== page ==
DADE CITY, Fla. — It’s the busiest time of year for Greg Gude, as he sorts and packs fruit for the annual Dade City Kumquat Festival.
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“They’re sweet on the outside, tart on the inside,” Gude said.
That’s how he describes what’s known as the “golden gem of citrus.”
Problem is, there’s less to go around these days.
“We’re not going to have a lot of them. But we’re going to have what we have,” Gude said.
Gude is the owner of Kumquat Growers in Dade City, the largest kumquat producer in the entire country.
His crop has taken a big hit in recent years due to various issues.
“We have a shortage of them. We will for years to come until we can get our trees back to being major sized trees, like orange trees.”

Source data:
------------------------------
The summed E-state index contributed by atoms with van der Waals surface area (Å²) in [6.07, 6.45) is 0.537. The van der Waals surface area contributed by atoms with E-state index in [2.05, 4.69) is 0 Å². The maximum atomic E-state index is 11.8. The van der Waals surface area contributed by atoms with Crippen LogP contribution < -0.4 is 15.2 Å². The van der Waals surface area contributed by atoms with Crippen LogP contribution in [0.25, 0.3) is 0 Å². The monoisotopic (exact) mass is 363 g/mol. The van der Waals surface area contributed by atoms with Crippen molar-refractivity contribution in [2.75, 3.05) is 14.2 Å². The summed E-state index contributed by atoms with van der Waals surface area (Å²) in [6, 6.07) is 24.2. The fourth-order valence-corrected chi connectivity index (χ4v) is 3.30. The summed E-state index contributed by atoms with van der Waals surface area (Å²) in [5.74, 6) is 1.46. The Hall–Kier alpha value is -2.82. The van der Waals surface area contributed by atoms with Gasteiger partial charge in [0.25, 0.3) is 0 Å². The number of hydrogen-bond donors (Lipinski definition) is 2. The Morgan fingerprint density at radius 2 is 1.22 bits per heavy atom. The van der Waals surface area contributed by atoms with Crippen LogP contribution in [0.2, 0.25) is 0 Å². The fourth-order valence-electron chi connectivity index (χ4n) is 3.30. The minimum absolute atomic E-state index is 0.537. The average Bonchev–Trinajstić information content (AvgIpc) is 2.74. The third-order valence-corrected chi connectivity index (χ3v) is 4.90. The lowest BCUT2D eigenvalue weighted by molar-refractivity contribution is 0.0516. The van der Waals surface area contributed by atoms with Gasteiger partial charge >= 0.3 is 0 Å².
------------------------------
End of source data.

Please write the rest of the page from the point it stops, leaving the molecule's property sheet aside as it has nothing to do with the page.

He showed what his farm looks like now as his employees were out picking on Thursday.
The trees there are just a few years old. Gude had to replace the trees that were nearly 50 years old with new ones back in 2015.
Pests called the diaprepes beetle ate into the roots of the old trees. And like other Florida growers, he’s also dealing with some citrus greening.
He says the best way to combat this is allowing time for the trees to grow, as they get healthier.
“It’s just trying to get where we can grow bigger trees and more roots than the bugs can eat,” Gude said.
Being in business 50 years, Gude is pressing forward. His gift shop sells every kumquat product you can think of. He wants to keep his longtime family business going as long as possible.
“All things kumquat. That’s what it’s all about,” Gude said.
The annual Kumquat Festival is in historic downtown Dade City on Saturday from 9 a.m. to 5 p.m. Like every year, thousands are expected to attend.